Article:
Parents

Parents: 1920s-1955

What do you know about your parents’ lives before you were born?

My dad, William John Wright, was born to John Alfred [Jack] Wright and Isabella Elizabeth [Bessie] Wright [nee Clubb] on December 8, 1923 at Rouleau, Saskatchewan (now known for the TV series, “Corner Gas”!), weighing in at 7 1/2 pounds “dressed.” The family moved to Bayard, SK in 1925, then to Mortlach SK in 1927, where dad’s sister, Betty June (after whom I am named) was born. Dad entered school there in 1930. Dad’s sister, Audrey Jacqueline, was born in 1933. In February 1935 the family moved to Port Mann, where my grandfather bought a small 9 acre farm, “Broadview,” across the Fraser River from New Westminster. Dad went to Port Mann Elementary School. Later that year, my great-grandparents, the Clubbs, also moved to Port Mann, and my grandfather built them a little cottage on the property. The children attended a Nazarene Church Sunday School. After grade 8, Dad started taking the school bus to “Surrey Center” school (a branch of Surrey High School) in Cloverdale, where dad and some friends started a stamp club. He went to Surrey High itself in grade 10, where he joined the photography club. Grades 11 and 12 were at the new Queen Elizabeth High School in North Surrey, where dad learned to type.

Dad had a paper route those two years, and used his hard-earned money to buy a new bike, and his first camera, a Kodak Baby Brown, and in Grade 12 he became the unofficial school photographer, printing his own black and white pictures himself. He also sent in weekly news from the Grosvenor Road area to the Surrey Review. After Dad went to war, my grandmother took over the column and did it faithfully until her death many years later. Dad also had a weekly column of his school’s events, that was printed in the Vancouver Province. Also in grade 12, Dad won first prize from the BC Department of Education for a drama he wrote, “Victory on the Home Front.” He had also previously won several awards for stories and poems.

Dad happened to take a book-keeping course in grade 12, and loved it. He decided it would be his career. When dad graduated in June 1942, there were so few students (the Japanese-Canadians had been moved to the interior, and many students already had left for the war or to work in wartime factories) that instead of a formal graduation party or dance, the students went to Stanley Park for a picnic. There was a graduation ceremony the last day of school, and Dad was valedictorian. Until dad turned 19, he took a night-school course in Book-keeping, as well as working.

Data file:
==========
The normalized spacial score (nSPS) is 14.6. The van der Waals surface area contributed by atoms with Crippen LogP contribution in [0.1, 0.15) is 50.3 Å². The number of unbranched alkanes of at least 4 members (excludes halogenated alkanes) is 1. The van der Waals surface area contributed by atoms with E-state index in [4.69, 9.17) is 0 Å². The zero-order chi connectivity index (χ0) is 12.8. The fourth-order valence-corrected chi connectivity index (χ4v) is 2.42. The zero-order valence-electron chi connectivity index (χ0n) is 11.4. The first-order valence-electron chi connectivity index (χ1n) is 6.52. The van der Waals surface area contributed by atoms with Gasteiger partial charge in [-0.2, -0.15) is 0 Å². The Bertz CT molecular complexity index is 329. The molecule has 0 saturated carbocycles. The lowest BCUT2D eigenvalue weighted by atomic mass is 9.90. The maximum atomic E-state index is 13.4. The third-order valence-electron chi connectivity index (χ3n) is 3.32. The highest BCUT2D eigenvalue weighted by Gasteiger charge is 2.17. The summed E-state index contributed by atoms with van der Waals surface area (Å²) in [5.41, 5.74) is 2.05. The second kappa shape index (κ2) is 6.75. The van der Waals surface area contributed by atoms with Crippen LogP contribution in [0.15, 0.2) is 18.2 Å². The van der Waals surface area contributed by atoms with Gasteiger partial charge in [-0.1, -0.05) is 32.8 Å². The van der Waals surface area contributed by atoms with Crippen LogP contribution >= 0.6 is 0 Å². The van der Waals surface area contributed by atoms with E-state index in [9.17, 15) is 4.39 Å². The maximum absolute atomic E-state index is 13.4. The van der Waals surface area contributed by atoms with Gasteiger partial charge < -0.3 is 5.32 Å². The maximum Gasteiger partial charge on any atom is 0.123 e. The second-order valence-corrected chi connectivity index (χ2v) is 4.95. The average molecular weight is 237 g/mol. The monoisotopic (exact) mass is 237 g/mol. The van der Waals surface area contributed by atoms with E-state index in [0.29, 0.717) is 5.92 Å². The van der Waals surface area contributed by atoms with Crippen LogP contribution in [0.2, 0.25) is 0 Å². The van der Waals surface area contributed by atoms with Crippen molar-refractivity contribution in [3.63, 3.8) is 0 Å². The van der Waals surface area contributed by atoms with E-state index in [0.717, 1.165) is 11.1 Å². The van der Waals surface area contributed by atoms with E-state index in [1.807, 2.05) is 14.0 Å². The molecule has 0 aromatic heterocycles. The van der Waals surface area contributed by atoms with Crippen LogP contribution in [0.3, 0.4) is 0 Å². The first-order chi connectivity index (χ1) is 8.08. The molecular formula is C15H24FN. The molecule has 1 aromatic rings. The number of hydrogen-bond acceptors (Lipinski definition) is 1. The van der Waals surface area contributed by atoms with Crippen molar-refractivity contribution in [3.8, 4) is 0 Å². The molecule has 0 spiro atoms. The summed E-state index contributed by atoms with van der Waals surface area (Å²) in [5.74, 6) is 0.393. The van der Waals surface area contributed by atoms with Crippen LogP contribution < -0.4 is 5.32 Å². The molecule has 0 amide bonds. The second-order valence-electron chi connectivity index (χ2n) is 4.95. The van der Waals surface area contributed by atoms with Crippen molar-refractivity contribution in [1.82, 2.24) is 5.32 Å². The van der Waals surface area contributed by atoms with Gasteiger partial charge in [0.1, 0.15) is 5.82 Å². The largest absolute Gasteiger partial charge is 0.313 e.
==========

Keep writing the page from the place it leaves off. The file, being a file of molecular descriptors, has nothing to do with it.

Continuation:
As soon as he finished the course, dad headed off to Maple Creek, SK, with his long-time buddy Bruce Chilton — exactly 8 years to the day since he had arrived from Saskatchewan. There they took the two-month basic training course, and while there, Dad met some boys he had attended school with in Saskatchewan. Dad got sick the last week of basic training, and ended up having to do it again. But that gave him the opportunity to take NCO training to become a lance-corporal instructor. With his new stripe, Dad went home for two weeks leave, surprising his family whom he had not warned about his arrival. Back at camp, Dad ended up re-training several soldiers of higher rank — he really enjoyed drilling a sergeant, for example! Then he was moved on to Shiloh Camp for Advanced training, and then to Winnipeg for clerical training. He met and dated his primary-school girlfriend, Gladys, a few times while he was there. One last visit home, on Embarkation leave, and then a 3 day train trip across Canada, and onto the “Ile de France” troop ship traveling a constant zig-zag course across the Atlantic to avoid submarines, since the ship was traveling alone, not in convoy. Seven days later they disembarked in Grenock, Scotland, in May 1944. They took the train to Edinburgh, and then south to Nottinghamshire, England. Later they moved farther south, where dad met some of his relatives. Then Dad was notified that he would be a reinforcement for the Calgary Highlanders Regiment of the Second Canadian Division.